So I decided to text to my sister to be certain brussels sprouts were on the list of vegetable favorites. The expected response was a simple 'yes or no' answer, but hers came with a qualifier 'brussels sprouts with pancetta'. For a moment I wondered whether to send back a snarky sisterly response ('that wasn't the question') but instead remained silent as even adding a smiley face to that response wouldn't have completely disguised what I was thinking. Little did she know I was going to be making brussels sprouts with pancetta, only it wasn't going to be the 'brussels sprouts with pancetta' she might have been anticipating. Spoiler Alert: The Roasted Brussels Sprouts Gratin may now be her favorite way to eat 'brussels sprouts and pancetta'.

After looking at the ingredients in Saveur's Roasted Brussels Sprouts Gratin recipe after going to the grocery store several times, I made the decision to make some minor ingredient changes (eliminating the garlic and thyme) as I felt there may have been too many flavors going on. Additionally, I wanted to temper the richness of the dish slightly by using both heavy whipping cream and whole milk. The recipe also needed to be doubled as one pound of brussels sprouts was not going to serve nine hungry, somewhat adventurous eaters. Before doing the grocery shopping I had read somewhere smaller sized brussels sprouts were more flavorful and tender. I almost let out a scream of sheer delight when I came upon the big box of perfect, small brussels sprouts in the produce aisle. Finding the 'perfect' brussels sprouts was a foreshadowing good things to come kind of omen.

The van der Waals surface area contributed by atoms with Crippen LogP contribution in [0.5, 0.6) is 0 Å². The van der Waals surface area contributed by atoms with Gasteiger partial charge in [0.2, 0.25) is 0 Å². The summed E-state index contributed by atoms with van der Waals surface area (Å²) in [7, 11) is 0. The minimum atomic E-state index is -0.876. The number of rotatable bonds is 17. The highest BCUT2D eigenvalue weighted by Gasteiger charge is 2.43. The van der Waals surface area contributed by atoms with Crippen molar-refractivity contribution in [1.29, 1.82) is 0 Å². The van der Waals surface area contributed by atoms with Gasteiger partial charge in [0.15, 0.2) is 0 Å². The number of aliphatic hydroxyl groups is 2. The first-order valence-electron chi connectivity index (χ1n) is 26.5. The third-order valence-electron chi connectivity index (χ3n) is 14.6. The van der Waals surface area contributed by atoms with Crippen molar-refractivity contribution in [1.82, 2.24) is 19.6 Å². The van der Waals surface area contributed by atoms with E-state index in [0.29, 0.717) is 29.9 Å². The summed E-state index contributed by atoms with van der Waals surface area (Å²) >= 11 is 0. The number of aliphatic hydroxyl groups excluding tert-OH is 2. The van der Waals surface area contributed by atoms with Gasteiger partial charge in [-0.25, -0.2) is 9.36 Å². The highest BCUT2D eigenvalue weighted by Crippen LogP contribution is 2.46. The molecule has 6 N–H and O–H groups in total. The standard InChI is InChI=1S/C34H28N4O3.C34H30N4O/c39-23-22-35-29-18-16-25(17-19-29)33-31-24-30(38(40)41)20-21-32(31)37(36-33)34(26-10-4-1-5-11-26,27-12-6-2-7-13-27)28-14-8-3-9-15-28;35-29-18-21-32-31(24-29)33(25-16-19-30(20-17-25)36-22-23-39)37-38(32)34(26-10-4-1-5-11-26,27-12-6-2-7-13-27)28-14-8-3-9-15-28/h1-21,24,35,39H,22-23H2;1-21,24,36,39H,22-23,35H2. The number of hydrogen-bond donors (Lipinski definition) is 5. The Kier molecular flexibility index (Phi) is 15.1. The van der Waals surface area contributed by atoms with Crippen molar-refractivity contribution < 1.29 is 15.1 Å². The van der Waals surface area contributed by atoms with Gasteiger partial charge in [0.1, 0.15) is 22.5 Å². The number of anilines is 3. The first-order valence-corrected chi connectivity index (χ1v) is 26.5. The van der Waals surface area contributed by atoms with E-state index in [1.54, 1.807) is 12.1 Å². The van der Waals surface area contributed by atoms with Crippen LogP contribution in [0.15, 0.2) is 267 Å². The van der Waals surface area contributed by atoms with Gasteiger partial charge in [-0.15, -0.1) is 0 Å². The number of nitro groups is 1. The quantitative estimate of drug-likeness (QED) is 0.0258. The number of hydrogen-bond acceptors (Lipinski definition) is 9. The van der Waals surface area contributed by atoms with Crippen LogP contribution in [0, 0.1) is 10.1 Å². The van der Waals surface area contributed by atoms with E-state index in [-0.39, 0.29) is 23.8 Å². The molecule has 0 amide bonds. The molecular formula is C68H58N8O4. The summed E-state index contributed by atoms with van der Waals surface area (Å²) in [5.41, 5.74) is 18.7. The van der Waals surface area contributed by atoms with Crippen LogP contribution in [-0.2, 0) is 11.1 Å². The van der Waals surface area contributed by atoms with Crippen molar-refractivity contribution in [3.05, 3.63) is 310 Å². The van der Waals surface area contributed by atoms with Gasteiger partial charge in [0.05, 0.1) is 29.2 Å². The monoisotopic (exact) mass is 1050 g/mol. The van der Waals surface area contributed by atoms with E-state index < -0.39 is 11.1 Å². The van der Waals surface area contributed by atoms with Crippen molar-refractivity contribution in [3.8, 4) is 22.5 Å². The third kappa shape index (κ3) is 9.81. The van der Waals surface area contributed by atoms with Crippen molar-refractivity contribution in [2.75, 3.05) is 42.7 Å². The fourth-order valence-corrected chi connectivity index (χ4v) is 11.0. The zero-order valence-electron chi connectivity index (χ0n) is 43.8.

Saveur's recipe called for the use of bacon, however, even before the text exchange with my sister I knew I wanted to use pancetta instead. If bacon makes everything taste better, thick slices of pancetta would achieve that and more. Additionally the recipe called for the use of six shallots. The shallots available at one of the stores I frequent look as if they were on steroids. Because of their size, I opted to use just two of them. Thinly sliced the shallots measured almost one cup. The thick slices of chopped pancetta and thin slices of shallots are sautéd until the onions have caramelized. After deglazing the pan with 1 1/2 Tablespoons of freshly squeezed lemon juice, the pancetta and shallots are transferred to a large buttered oval gratin dish and tossed with one teaspoon of lemon zest.